There are several factors that determine how long you have to file a workers’ compensation if no benefits have been paid.
Notice is required when you believe, or you have been told by doctors, that you have a work related injury. To receive Minnesota worker’s compensation benefits, you must show you provided notice of the injury to the employer, or that the employer had actual knowledge of the injury, within 180 days as allowed under Minnesota Statute §176.141. This does not require that you fill out any paperwork or a First Report of Injury, but instead that you provide notice either verbally or in written form.
If notice was not given timely, the claim may be barred.
First Report of Injury
If any benefits have been paid in the past, then the injured worker would be able to bring a claim at any time during the life of the claim. This means that an injured worker can bring a claim at any time for workers’ compensation benefits if those benefits continue to remain open.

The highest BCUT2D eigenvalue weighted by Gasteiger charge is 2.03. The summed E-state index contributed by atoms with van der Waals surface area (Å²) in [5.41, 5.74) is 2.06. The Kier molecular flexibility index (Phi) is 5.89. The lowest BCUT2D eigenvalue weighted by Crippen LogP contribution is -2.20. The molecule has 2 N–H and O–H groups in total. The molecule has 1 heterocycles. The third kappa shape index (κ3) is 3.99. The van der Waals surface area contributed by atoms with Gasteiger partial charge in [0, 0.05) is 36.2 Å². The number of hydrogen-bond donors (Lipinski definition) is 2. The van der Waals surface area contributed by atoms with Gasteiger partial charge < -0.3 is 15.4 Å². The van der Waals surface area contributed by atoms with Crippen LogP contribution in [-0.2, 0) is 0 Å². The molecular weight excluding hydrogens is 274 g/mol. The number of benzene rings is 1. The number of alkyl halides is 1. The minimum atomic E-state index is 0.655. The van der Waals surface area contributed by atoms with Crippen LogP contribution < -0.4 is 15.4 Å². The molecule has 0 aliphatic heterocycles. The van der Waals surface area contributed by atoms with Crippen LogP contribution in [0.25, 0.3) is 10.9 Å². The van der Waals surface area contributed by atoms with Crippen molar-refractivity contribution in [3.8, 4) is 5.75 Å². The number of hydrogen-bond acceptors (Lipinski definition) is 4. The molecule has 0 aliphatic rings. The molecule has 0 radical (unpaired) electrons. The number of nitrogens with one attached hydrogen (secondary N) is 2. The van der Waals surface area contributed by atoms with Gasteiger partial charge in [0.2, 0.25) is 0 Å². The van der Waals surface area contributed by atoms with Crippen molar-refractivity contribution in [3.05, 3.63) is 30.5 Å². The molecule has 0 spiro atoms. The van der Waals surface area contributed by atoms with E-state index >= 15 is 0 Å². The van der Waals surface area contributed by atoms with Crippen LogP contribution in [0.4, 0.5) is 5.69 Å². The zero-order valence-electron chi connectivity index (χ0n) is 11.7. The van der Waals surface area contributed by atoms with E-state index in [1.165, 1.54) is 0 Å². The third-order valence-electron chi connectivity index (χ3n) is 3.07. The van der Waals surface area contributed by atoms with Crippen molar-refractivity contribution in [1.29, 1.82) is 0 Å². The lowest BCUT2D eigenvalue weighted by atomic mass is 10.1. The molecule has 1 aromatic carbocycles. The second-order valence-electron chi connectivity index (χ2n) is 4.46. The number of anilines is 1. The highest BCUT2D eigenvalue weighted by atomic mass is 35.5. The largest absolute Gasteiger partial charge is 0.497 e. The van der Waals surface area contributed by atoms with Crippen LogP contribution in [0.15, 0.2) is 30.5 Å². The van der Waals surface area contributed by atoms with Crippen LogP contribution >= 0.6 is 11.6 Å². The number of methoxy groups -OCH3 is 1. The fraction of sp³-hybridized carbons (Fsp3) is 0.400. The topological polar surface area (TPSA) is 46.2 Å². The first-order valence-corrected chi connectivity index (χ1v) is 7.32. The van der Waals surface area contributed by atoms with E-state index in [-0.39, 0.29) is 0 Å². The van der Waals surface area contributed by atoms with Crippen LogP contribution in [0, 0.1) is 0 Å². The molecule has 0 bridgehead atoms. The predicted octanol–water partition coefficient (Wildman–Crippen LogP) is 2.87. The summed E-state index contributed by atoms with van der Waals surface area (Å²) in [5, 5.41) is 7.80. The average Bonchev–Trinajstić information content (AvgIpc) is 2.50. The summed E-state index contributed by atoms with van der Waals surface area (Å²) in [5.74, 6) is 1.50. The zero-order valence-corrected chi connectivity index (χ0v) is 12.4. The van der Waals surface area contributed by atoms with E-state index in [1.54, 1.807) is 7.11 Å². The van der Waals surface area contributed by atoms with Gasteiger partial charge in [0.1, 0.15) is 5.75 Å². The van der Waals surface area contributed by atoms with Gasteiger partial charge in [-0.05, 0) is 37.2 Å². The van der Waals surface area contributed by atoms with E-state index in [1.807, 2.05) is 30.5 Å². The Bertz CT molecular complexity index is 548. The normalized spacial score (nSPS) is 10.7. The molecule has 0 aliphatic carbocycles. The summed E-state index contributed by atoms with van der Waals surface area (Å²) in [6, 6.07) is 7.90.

If no benefits have been paid, then the question turns as to whether a First Report of Injury has ever been filed with the Department of Labor and Industry. If a First Report of Injury has been filed, then the injured worker would have three years from the date of injury to bring a claim. If the claim is not brought within those three years, then the injured worker would be forever barred from bringing a claim.
If a First Report of Injury has NOT been filed, then the injured worker would have six years from the date of injury to bring a claim.